Access Type

Open Access Dissertation

Date of Award

January 2022

Degree Type


Degree Name



Physics and Astronomy

First Advisor

Cinabro David Anthony


Belle is a particle physics experiment based at the KEK laboratory in Tsukuba Japanwhich ran from 1999 to 2010 and collected 1ab−1 of data. The Belle experiment is focused on studying the properties of particles called B mesons which are produced by accelerating and colliding electron and positron beams. These B mesons show the biggest differences between the properties of matter and anti-matter of any known particles. One of the main goals of the Belle experiments is to understand the differences between matter and anti-matter, specifically violations of charge-parity symmetry (CP violation) and how anti-matter vanished and we come to live in a matter dominated universe. In this dissertation, I explore the charmless B decay B± → Ks0π±π0 with the Belle full Monti-Carlo (full MC) simulation and Belle data corresponding to 571f b−1 of luminosity and measure the decay’s branching fraction(BF). Charmless transitions can proceed by a b → u transition via a tree level diagram or b → s or d transition via the so-called penguin diagram. Both decay types are highly suppressed compared to the b → c transition and we expect a small branching fraction, smaller than 10−5. Penguin processes are important in B-meson charmless decays, thus it is possible to have contributions of unknown particles in the loop process leading to CP-violation contribution from Beyond Standard Model. Charmless B decays are sensitive to the angle γ (aka ϕ3) in the unitary triangle and open a new window to analyze the CP violation process.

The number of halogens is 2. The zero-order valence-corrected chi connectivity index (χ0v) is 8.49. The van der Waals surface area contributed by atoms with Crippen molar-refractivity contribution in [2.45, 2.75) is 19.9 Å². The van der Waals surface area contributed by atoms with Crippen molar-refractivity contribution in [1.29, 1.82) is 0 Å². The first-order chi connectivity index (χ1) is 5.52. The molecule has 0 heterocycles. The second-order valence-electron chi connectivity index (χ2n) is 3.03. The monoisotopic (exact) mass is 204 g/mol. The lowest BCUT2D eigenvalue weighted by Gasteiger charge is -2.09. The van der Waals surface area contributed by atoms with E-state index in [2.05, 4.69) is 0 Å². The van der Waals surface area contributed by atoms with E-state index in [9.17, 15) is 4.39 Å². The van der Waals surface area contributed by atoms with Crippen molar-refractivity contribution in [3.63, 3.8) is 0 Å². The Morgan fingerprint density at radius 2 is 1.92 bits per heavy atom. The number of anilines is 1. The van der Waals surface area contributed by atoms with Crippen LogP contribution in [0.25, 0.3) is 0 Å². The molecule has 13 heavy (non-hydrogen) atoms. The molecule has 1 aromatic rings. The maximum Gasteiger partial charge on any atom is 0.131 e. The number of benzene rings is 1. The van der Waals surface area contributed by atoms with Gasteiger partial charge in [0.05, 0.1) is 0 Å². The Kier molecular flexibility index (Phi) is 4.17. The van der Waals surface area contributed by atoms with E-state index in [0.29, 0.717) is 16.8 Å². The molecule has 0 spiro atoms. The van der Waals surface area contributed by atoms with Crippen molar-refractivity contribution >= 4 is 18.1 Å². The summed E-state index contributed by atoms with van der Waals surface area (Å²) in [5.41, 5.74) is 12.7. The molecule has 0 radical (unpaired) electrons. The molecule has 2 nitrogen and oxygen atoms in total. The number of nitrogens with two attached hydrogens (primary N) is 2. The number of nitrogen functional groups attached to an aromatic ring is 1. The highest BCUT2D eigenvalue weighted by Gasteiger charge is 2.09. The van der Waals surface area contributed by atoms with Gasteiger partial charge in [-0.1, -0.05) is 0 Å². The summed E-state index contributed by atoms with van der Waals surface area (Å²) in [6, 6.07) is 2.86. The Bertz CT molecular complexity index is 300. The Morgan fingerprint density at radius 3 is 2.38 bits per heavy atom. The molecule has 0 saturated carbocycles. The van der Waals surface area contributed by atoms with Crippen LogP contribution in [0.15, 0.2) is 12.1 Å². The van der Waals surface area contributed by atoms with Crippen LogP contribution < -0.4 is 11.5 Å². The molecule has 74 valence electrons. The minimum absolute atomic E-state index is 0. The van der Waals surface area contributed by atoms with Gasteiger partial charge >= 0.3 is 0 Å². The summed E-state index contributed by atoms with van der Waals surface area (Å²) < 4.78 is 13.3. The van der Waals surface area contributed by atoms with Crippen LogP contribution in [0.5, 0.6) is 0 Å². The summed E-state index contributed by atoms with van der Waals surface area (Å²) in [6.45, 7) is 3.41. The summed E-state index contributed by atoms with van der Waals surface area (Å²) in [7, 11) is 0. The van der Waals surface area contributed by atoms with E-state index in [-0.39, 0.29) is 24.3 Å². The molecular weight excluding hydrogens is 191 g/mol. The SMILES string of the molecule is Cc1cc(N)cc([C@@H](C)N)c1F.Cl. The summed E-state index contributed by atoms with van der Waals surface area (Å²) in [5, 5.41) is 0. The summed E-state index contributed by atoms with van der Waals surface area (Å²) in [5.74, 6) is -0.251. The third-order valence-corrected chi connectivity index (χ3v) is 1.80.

I use the innovative Belle II software (basf2) for the initial reconstruction process. Thechallenge in observing the B± → Ks0π±π0 decay is to suppress backgrounds from continuum events, which do not contain b quarks, and background from other B meson decays. I use direct selections such as beam-energy constrained mass (Mbc), energy difference (∆E), probability of the vertex fit result (ChiProb), and others, on several variables to remove background from B± → Ks0π±π0 events. I find such an approach is insufficient. I found it was necessary to use a multi-variate analysis (MVA) machine learning/artificial intelligence technique called a boosted decision tree (BDT) to reduce the backgrounds to the level to allow me to clearly observe the decay and measure the BF. I compare my results with unpublished results from the BaBar experiment. Additionally I use the Dalitz plot (DP) technique to study the intermediate resonance contributions in this decay. I use the Laura++ software to generate and fit toy Monte Carlo(toy MC), full Monte Carlo simulated data, and, based on the techniques developed on these simulations, the experimental data to study the resonance sub-structure of this decay.